Iraq's pro-Iran Shiite militias lead the war against Islamic State
MANSOURIYA, Iraq — Shiite militias backed by Iran are increasingly taking the lead in Iraq's fight against the Islamic State, threatening to undermine American strategies intended to bolster the central government, rebuild the Iraqi army and promote reconciliation with the country's embittered Sunni minority.
With an estimated 100,000 to 120,000 men under arms, the militias are rapidly eclipsing the depleted and demoralized Iraqi army, whose fighting strength has dwindled to about 48,000 troops since the government forces were routed in the northern city of Mosul last summer, according to American and Iraqi officials.
A recent offensive against ISIS terrorists in the province of Diyala led by the Badr Organization further reinforced the militias' standing as the dominant military force across a swath of territory stretching from southern Iraq to Kirkuk in the north.
As they assume a greater role, the militias are sometimes resorting to tactics that risk further alienating Sunnis and sharpening the sectarian dimensions of the fight.
They are entrenching Iran's substantial hold over Iraq in ways that may prove difficult to reverse. Backed and in some instances armed and funded by Iran, the militias openly proclaim allegiance to Tehran. Many of the groups, such as the powerful Asaib Ahl al-Haq and Kitaeb Hezbollah, are veterans of the fight to eject American troops in the years before their 2011 departure.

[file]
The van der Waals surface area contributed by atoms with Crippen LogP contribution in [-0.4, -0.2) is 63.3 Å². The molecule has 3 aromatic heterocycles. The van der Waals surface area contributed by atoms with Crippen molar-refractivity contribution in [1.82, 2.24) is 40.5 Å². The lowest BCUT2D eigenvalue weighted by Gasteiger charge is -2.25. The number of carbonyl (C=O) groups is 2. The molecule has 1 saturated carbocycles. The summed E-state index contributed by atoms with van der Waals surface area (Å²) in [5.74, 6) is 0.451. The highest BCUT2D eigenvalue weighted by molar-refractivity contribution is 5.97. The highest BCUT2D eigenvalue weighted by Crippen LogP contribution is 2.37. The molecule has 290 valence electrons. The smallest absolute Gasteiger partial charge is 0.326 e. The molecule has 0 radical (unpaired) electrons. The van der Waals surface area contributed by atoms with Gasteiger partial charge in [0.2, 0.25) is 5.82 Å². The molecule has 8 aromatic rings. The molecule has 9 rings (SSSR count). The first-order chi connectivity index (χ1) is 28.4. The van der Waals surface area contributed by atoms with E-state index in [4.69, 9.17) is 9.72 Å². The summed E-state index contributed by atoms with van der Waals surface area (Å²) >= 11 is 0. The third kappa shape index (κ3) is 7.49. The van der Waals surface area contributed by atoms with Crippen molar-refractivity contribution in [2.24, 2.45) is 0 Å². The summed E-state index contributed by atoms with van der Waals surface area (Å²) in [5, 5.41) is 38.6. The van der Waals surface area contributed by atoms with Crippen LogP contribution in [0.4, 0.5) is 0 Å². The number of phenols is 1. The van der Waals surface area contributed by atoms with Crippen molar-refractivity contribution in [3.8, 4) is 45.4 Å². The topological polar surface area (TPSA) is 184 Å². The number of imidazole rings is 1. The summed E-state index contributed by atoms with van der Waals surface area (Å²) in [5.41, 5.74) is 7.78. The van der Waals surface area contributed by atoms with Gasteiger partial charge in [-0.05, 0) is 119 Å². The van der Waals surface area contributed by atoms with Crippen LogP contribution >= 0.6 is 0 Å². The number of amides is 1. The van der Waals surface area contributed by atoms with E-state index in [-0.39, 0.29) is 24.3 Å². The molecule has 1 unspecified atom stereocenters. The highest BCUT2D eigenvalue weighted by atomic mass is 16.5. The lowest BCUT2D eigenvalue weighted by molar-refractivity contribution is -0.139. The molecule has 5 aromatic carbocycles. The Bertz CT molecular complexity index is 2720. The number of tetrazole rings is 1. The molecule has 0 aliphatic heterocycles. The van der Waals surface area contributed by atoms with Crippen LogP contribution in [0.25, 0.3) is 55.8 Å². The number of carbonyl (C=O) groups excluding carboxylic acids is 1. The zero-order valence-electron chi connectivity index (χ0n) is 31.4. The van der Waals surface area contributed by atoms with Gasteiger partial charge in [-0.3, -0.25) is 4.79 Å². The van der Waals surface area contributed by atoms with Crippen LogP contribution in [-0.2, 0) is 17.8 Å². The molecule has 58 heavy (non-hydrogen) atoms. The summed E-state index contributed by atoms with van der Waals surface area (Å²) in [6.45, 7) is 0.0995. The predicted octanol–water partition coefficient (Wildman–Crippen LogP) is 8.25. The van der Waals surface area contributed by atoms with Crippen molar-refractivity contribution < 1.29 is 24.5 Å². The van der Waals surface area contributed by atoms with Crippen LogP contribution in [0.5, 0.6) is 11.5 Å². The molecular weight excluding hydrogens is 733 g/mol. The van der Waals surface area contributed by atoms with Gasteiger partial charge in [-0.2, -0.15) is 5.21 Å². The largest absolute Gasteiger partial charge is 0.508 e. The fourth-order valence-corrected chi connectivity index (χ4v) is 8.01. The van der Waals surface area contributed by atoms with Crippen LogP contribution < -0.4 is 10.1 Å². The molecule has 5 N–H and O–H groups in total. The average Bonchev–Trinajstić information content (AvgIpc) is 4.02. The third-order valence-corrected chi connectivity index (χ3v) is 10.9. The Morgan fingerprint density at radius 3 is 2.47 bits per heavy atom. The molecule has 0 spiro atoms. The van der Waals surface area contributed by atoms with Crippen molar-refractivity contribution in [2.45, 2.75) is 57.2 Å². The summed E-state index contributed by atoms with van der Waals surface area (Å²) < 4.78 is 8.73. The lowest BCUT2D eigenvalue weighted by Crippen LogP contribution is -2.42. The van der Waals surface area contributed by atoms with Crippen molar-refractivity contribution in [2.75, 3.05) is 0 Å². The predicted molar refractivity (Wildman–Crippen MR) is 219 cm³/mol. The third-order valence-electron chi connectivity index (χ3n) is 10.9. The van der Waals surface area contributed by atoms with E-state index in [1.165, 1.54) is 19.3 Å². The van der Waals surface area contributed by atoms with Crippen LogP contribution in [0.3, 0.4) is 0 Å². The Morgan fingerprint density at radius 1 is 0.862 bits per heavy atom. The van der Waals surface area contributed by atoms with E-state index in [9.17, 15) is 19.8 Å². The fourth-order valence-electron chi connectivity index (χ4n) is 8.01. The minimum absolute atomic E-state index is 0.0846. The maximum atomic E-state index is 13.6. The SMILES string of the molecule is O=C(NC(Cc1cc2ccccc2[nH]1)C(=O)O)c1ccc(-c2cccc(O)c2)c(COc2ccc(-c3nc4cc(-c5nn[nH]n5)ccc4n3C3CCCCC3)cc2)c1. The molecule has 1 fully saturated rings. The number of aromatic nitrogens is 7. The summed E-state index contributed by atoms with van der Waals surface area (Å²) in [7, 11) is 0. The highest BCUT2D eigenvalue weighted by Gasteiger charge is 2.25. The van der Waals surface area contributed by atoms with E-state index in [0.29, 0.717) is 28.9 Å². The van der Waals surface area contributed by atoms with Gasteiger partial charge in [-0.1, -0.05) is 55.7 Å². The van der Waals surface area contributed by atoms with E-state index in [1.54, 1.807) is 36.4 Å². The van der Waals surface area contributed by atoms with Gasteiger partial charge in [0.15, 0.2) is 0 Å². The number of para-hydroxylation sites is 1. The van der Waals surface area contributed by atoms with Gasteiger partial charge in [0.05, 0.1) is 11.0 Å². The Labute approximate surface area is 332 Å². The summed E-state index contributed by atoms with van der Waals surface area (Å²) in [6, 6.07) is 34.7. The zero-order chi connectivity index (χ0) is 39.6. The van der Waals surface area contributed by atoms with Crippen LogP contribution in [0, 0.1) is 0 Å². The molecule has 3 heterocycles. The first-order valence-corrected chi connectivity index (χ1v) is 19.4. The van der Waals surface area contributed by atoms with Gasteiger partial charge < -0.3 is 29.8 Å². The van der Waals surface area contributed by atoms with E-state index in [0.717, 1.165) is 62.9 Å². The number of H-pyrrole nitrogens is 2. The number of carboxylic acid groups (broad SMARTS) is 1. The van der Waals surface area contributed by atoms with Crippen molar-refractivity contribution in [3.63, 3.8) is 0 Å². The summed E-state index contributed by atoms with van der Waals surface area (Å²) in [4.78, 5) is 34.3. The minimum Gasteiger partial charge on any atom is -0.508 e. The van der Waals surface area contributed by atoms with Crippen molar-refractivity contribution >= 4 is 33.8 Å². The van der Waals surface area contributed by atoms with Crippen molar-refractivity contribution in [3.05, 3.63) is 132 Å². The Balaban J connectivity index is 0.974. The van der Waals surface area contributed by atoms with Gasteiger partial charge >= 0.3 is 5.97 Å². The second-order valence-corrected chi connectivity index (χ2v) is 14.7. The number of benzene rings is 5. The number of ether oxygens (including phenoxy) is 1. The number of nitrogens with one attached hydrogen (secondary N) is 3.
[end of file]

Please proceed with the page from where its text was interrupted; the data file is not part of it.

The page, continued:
In one telling sign of how far Iraq is sliding into Iran's orbit, giant billboards advertising the militias' prowess and featuring portraits of Iran's late Ayatollah Ruhollah Khomeini and his successor as supreme leader, Ayatollah Ali Khamenei, now obscure the plinth in central Baghdad where Saddam Hussein's statue stood before Marines tore it down in 2003.
The militias' growing clout is calling into question the sustainability of a strategy in which American warplanes are bombing from the sky to advance the consolidation of power on the ground by groups that are backed by Iran and potentially hostile to the United States, analysts say.
If the fighting continues on its trajectory, there is a risk the United States will defeat the Islamic State but lose Iraq to Iran in the process, said Michael Knights of the Washington Institute for Near East Policy.
Though Iraq's Prime Minister Haider al-Abadi has welcomed American assistance and is calling for more, the militias' strength threatens to undermine his authority and turn Iraq into a version of Lebanon, where a weak government is hostage to the whims of the powerful Hezbollah movement.